The language here is strongly figurative. These cares and anxieties are represented as an oppressively heavy burden; and the sinking sufferer is pictured as casting them off his own shoulders and onto God. The text is reminiscent of what the psalmist wrote in Psalm 55:22: “Cast thy burden upon the Lord, and he shall sustain thee: he shall never suffer the righteous to be moved.”

Furthermore, the figurative expression that speaks of “casting” announces to us that there is effort involved here. To get rid of these cares that plague us is not simply a matter of laying them aside. To drop something requires little effort; to throw something, especially something of weight, requires a great deal of effort! Our experience confirms that it is no easy matter to throw off the burden of our cares. We are not to expect that in some miraculous way and without the use of any means God is going to relieve us from these burdensome cares and give us happiness. The apostle would not encourage us in laziness and a foolish selfhelp philosophy. To cast our cares upon the Lord is done by using the means that He has appointed for the revelation of His will and way for us.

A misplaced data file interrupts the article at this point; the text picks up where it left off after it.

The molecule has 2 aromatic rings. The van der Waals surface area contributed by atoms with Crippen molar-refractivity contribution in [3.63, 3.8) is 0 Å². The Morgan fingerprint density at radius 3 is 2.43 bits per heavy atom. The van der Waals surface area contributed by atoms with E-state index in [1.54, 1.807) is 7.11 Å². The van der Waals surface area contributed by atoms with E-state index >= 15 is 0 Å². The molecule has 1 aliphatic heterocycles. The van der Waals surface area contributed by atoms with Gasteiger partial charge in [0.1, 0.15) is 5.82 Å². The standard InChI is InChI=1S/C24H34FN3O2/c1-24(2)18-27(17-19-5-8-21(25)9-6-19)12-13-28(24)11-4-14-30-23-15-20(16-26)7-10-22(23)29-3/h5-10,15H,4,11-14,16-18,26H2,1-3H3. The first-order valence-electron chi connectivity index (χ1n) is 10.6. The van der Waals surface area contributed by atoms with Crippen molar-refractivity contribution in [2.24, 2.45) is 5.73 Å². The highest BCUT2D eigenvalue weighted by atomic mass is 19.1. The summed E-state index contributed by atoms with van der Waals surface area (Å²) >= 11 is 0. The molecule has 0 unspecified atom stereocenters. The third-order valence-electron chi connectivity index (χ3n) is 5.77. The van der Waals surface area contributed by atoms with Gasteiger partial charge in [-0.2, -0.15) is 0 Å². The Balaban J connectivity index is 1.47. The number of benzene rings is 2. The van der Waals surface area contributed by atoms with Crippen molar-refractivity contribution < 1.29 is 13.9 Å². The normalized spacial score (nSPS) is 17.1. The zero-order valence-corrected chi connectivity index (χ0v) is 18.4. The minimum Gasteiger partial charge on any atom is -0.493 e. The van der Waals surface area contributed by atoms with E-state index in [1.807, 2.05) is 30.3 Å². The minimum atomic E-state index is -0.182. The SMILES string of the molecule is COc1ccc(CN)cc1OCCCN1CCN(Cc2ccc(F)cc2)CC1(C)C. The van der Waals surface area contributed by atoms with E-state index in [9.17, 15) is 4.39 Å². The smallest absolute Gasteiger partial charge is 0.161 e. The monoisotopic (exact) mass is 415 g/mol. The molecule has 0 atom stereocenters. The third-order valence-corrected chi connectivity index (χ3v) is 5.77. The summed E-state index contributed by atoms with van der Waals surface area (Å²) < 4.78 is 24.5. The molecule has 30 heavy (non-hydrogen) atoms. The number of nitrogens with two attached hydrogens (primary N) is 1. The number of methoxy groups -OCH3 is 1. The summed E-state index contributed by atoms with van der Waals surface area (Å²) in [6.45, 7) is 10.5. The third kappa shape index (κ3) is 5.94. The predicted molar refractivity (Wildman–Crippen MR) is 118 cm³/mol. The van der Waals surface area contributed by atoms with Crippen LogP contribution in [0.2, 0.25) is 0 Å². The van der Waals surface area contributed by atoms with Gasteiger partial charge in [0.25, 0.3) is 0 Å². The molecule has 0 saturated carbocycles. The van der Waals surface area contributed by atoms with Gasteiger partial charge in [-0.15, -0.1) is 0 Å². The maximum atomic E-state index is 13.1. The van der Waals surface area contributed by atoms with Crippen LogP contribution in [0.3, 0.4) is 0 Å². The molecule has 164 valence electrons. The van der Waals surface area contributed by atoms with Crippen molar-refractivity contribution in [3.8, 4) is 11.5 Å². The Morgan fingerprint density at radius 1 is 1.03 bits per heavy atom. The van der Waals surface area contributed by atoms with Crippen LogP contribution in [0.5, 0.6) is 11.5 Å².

In this new year you may expect at times to face such cares as those to which the apostle refers. In order to cast those cares upon Jehovah, you must be continually strengthened especially by the chief means of grace, the preaching of the Word. Through the preaching of His Word, He comes to you with the voice of Christ and reveals to you the secrets of His love and His will for you. It is the powerful Word of Christ applied by His Spirit that works in us to will and to do of His good pleasure. It is that same Word which gives us to see the greatness of God our Savior. There is no other place to cast those burdensome cares.

But while the preaching is the primary means of grace appointed by God, that does not preclude the use of other means. There are times, for example, when we need the specific help of other people, whether pastors and elders, or other brothers and sisters who have been down the same pathway. But if we are truly to be helped, then we must seek not just to cast our cares onto a counselor, nor to pick ourselves up and do it on our own; but we must be led to the reality of things before the face of God and to cast our cares upon Him.